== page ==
We did get an indication that Facebook had started developing its own direct carrier billing capabilities when the social network signed an agreement with Bango — a smallish U.K.-based direct billing specialist — a couple of weeks ago. At present, all direct billing payments transacted on Facebook are facilitated by third-party payment processors, such as BOKU and Zong. That is now about to change.
Yesterday Facebook’s Director of Developer Relations Doug Purdy told us that the social network had signed direct billing agreements with a number of mobile carriers, including AT&T, Verizon and T-Mobile in the U.S. Although it was not explicitly stated, it would not be much of a stretch to conclude that Facebook is moving toward a closed-loop payments platform in which there doesn’t seem to be any room for outsiders like BOKU. There is a lot of money at stake and Facebook is, unsurprisingly, not interested in sharing.
Facebook’s Direct Billing Ambitions
Here is how Purdy outlined his company’s vision for the place of direct carrier billing in its payments system:
We’re working with operators around the world to minimize the number of steps needed to complete a transaction in mobile web apps, which will make it easier for hundreds of millions of people worldwide to purchase apps on their device via operator billing. This will be automatically enabled where carriers support it when you integrate the Pay Dialog into your app.
We don’t know what the terms of these agreements are, but the above statement seems to indicate that direct billing transactions will in the future be circumventing Facebook Credits, the social network’s virtual currency. At present, a direct billing payment facilitated by BOKU or Zong can only be used to purchase Facebook Credits, which can then be used for payment, so the new transaction cycle, as hinted by Purdy, would indeed be a couple of steps shorter.
Moreover, cutting BOKU and Zong out of the transaction cycle would no doubt increase Facebook’s profits. We don’t know how much the social network currently pays the carriers for the BOKU- or Zong-facilitated payments, but removing the intermediaries would inevitably reduce that cost.
What about Credit Cards?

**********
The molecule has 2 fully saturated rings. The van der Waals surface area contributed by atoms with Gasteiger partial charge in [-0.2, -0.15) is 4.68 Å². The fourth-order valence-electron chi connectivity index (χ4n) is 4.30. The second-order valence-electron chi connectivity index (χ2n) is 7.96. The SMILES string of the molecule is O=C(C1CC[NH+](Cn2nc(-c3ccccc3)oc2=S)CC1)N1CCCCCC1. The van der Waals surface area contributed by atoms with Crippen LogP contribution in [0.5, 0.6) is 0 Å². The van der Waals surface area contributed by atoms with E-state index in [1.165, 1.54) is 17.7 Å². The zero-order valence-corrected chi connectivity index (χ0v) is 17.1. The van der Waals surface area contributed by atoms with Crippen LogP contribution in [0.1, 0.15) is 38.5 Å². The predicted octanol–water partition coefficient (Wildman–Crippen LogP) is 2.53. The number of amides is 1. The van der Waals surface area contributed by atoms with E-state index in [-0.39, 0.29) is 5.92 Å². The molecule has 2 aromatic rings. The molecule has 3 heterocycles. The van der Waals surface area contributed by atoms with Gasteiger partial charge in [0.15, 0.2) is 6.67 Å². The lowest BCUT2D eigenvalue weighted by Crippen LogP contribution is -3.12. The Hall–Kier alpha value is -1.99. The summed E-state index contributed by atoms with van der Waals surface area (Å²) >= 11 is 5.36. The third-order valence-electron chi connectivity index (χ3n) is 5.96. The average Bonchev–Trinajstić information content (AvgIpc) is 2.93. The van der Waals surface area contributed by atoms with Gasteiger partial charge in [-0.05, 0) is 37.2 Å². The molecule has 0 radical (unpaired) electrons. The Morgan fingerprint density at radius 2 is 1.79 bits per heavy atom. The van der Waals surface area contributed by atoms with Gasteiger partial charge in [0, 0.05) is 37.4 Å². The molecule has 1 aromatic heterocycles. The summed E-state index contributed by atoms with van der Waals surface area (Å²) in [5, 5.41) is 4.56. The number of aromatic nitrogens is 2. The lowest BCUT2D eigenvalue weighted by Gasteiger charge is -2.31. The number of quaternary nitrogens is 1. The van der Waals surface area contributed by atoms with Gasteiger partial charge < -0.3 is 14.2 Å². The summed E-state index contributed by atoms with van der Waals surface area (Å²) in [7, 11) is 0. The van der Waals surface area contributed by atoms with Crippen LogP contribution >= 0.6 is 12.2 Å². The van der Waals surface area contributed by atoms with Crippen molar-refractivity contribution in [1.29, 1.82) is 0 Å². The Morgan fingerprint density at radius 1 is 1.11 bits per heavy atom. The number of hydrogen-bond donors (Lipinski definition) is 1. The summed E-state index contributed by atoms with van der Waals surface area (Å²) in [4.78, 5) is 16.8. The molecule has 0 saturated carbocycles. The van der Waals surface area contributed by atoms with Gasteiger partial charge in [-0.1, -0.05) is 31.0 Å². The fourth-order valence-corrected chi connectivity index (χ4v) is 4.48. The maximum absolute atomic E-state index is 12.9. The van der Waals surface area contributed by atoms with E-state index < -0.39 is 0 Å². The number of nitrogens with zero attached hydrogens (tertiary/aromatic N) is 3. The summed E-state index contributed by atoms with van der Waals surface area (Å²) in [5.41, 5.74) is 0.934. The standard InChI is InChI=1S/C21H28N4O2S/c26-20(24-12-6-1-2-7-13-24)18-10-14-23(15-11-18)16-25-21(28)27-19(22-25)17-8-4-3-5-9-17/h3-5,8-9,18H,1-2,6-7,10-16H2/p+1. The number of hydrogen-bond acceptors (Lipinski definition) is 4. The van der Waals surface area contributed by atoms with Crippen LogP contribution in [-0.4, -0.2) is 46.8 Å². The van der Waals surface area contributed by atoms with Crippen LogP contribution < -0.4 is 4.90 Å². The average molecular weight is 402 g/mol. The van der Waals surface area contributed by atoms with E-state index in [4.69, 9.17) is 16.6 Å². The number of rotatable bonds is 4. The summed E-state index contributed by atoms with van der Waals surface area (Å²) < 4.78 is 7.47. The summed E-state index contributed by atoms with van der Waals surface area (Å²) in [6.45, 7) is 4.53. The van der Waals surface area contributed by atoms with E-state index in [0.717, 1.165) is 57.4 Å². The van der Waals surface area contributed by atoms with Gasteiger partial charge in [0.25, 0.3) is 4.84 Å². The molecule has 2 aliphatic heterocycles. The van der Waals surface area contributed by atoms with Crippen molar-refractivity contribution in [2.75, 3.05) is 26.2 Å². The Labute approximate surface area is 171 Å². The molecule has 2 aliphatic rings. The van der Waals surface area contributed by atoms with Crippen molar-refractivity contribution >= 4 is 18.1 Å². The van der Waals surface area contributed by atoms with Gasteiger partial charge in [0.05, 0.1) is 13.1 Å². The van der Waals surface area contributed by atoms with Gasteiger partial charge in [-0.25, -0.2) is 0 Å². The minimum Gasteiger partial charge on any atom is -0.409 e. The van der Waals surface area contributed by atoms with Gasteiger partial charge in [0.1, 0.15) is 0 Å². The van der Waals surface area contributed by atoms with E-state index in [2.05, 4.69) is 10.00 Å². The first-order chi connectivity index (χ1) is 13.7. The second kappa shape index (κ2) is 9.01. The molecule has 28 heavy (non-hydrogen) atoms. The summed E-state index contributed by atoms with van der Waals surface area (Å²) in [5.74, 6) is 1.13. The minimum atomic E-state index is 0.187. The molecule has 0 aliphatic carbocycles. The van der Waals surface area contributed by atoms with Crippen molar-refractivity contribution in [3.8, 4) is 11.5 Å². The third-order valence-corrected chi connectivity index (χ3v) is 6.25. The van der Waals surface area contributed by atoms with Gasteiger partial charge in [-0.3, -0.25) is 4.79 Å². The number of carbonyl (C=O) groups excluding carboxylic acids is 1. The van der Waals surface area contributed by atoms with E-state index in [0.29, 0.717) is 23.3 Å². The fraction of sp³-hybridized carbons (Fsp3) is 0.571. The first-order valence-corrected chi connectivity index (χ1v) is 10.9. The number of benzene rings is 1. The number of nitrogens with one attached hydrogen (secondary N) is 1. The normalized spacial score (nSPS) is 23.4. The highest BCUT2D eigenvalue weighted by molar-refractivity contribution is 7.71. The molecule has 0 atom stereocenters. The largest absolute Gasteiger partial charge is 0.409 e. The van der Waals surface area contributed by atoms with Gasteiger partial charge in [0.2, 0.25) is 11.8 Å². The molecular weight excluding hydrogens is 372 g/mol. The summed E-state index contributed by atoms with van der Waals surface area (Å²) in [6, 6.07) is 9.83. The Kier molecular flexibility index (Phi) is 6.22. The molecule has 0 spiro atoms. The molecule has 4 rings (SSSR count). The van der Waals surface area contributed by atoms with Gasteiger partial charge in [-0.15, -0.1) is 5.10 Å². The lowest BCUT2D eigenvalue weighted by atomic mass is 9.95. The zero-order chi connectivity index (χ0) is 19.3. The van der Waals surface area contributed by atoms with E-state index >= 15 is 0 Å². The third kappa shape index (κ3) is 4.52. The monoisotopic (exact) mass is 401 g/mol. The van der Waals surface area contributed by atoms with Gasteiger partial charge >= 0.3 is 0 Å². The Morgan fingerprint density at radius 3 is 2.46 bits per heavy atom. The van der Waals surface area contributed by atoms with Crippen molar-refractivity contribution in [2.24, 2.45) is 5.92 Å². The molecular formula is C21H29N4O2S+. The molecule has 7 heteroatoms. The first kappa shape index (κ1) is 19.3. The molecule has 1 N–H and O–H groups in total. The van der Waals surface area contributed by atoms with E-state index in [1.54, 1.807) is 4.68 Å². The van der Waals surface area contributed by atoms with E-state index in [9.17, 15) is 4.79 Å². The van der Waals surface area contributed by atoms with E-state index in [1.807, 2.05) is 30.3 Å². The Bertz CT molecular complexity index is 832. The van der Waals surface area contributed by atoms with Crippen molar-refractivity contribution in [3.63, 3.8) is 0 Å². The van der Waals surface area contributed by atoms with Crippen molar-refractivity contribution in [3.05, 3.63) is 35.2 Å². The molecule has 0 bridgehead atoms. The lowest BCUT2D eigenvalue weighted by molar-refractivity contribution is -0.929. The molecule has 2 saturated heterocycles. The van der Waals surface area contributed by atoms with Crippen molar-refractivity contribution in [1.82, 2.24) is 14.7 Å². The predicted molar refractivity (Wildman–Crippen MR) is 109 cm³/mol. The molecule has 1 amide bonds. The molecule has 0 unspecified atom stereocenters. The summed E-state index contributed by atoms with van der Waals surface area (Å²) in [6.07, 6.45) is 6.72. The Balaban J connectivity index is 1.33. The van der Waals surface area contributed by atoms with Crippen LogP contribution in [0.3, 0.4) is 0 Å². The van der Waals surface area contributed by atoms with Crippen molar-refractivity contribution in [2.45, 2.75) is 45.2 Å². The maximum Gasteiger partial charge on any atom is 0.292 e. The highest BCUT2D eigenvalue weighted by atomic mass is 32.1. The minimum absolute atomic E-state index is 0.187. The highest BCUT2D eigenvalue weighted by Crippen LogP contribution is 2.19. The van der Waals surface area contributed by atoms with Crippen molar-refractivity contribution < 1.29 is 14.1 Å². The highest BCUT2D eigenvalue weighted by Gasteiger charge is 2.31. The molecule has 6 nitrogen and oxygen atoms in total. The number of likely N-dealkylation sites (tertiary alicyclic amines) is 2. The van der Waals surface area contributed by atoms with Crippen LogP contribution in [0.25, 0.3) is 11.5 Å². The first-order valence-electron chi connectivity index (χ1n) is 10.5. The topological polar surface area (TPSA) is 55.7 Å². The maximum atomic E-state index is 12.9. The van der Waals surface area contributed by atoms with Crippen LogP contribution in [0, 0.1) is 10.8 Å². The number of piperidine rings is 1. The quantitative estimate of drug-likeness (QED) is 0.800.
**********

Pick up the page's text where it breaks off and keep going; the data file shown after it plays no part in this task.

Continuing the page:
Neither Purdy’s announcement on his blog, nor Facebook CTO Bret Taylor’s at the ongoing Mobile World Congress in Barcelona, had anything to say about credit cards and their role in Facebook’s transaction cycle. That has led some commentators to lament that the social network is not being ambitious enough and wonder why Facebook isn’t taking the logical, as they see it, step of cutting credit cards entirely out of the loop. Here is, for example, Wired.com’s Tim Carmody:
What about a Facebook web app that lets you get together with friends, order takeout and go pick it up, without ever pulling out a credit card?
But would it be in Facebook’s interest to cut credit cards out of its payments system? No, it would not. There are a couple of reasons for that. Firstly, the social network’s cost of processing credit card payments must be much lower than that of processing direct billing transactions. Facebook’s S-1 filing doesn’t give us the exact details, but we know enough to be fairly certain that this is indeed the case. The average bank card processing fee (debit and credit) for a company of that size should not be more than two percent per transactions and Facebook’s is very possibly lower than that. On the other hand, we do know that carriers ordinarily charge merchants accepting direct billing payments a fee of around 30 percent of the sales amount. Facebook is of course not an ordinary merchant, but even so, it doesn’t seem probable that the social network would have been able to negotiate a rate even remotely close to what it is paying in credit card processing fees.
Secondly, direct billing is not yet nearly as widespread a payment option as bank cards. Moreover, many consumers, this blogger very much included, just don’t feel comfortable using their cell phone accounts as a line of credit. Not to mention that even if I did, I would still be using my credit card, because it gives me cash back. And anyway, at least in the foreseeable future direct billing would only be a payment option for very small amounts.
So Facebook will be sticking to credit cards for quite some time to come.
Facebook’s payments-related revenue is skyrocketing, reaching $557 million in 2011. As a share of the social network’s total revenue, payment fees grew from less than two percent in 2009 to 15 percent last year. That is a huge achievement, especially considering that Google, Facebook’s sometime rival, is yet to find a second major revenue source.
And it may not be long before payment fees overtake advertising as Facebook’s top profit maker. But the ride is unlikely to be a smooth one, as the fees at issue are rather exorbitant. Charging 30 percent of the transaction amount in processing fees may attract regulatory attention or may lead to a backlash from developers. Remember that the highly publicized debit interchange war between merchants and card issuers was fought over fees that were on average much lower than two percent. Eventually Congress ruled for the merchants, accusing Visa and MasterCard of exploiting its monopolistic status to set their fees at a higher level than an open system would produce. Wouldn’t it be ironic if Facebook found itself in the same position?
Image credit: Facebook.com.